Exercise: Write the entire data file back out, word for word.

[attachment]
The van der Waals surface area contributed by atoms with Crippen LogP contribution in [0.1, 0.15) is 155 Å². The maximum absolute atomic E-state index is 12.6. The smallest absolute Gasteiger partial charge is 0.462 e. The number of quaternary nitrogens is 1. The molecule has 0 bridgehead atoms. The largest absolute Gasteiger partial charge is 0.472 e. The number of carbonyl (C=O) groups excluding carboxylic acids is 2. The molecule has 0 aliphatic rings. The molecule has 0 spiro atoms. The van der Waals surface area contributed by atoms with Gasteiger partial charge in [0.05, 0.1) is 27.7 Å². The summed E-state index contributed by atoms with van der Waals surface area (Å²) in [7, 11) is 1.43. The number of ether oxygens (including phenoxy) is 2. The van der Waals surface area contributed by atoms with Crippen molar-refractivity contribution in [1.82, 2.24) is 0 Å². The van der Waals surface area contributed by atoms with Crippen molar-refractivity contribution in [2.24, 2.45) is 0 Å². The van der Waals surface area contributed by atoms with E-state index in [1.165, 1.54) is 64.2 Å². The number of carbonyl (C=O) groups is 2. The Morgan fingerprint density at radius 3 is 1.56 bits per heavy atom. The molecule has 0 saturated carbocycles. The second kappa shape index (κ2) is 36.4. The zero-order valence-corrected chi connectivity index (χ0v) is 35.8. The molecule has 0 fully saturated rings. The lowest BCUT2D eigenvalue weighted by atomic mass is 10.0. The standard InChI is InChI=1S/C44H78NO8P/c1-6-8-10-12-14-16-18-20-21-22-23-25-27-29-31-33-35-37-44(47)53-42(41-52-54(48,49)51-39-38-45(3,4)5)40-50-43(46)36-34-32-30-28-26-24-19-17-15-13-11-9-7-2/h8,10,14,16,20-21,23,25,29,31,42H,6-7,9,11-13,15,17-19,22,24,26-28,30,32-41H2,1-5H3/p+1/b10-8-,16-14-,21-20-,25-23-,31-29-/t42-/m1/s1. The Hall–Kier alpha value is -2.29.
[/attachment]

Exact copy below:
The van der Waals surface area contributed by atoms with Crippen LogP contribution in [0.1, 0.15) is 155 Å². The maximum absolute atomic E-state index is 12.6. The smallest absolute Gasteiger partial charge is 0.462 e. The number of quaternary nitrogens is 1. The molecule has 0 bridgehead atoms. The largest absolute Gasteiger partial charge is 0.472 e. The number of carbonyl (C=O) groups excluding carboxylic acids is 2. The molecule has 0 aliphatic rings. The molecule has 0 spiro atoms. The van der Waals surface area contributed by atoms with Gasteiger partial charge in [0.05, 0.1) is 27.7 Å². The summed E-state index contributed by atoms with van der Waals surface area (Å²) in [7, 11) is 1.43. The number of ether oxygens (including phenoxy) is 2. The van der Waals surface area contributed by atoms with Crippen molar-refractivity contribution in [1.82, 2.24) is 0 Å². The van der Waals surface area contributed by atoms with Crippen molar-refractivity contribution in [2.24, 2.45) is 0 Å². The van der Waals surface area contributed by atoms with E-state index in [1.165, 1.54) is 64.2 Å². The number of carbonyl (C=O) groups is 2. The Morgan fingerprint density at radius 3 is 1.56 bits per heavy atom. The molecule has 0 saturated carbocycles. The second kappa shape index (κ2) is 36.4. The zero-order valence-corrected chi connectivity index (χ0v) is 35.8. The molecule has 0 fully saturated rings. The lowest BCUT2D eigenvalue weighted by atomic mass is 10.0. The standard InChI is InChI=1S/C44H78NO8P/c1-6-8-10-12-14-16-18-20-21-22-23-25-27-29-31-33-35-37-44(47)53-42(41-52-54(48,49)51-39-38-45(3,4)5)40-50-43(46)36-34-32-30-28-26-24-19-17-15-13-11-9-7-2/h8,10,14,16,20-21,23,25,29,31,42H,6-7,9,11-13,15,17-19,22,24,26-28,30,32-41H2,1-5H3/p+1/b10-8-,16-14-,21-20-,25-23-,31-29-/t42-/m1/s1. The Hall–Kier alpha value is -2.29.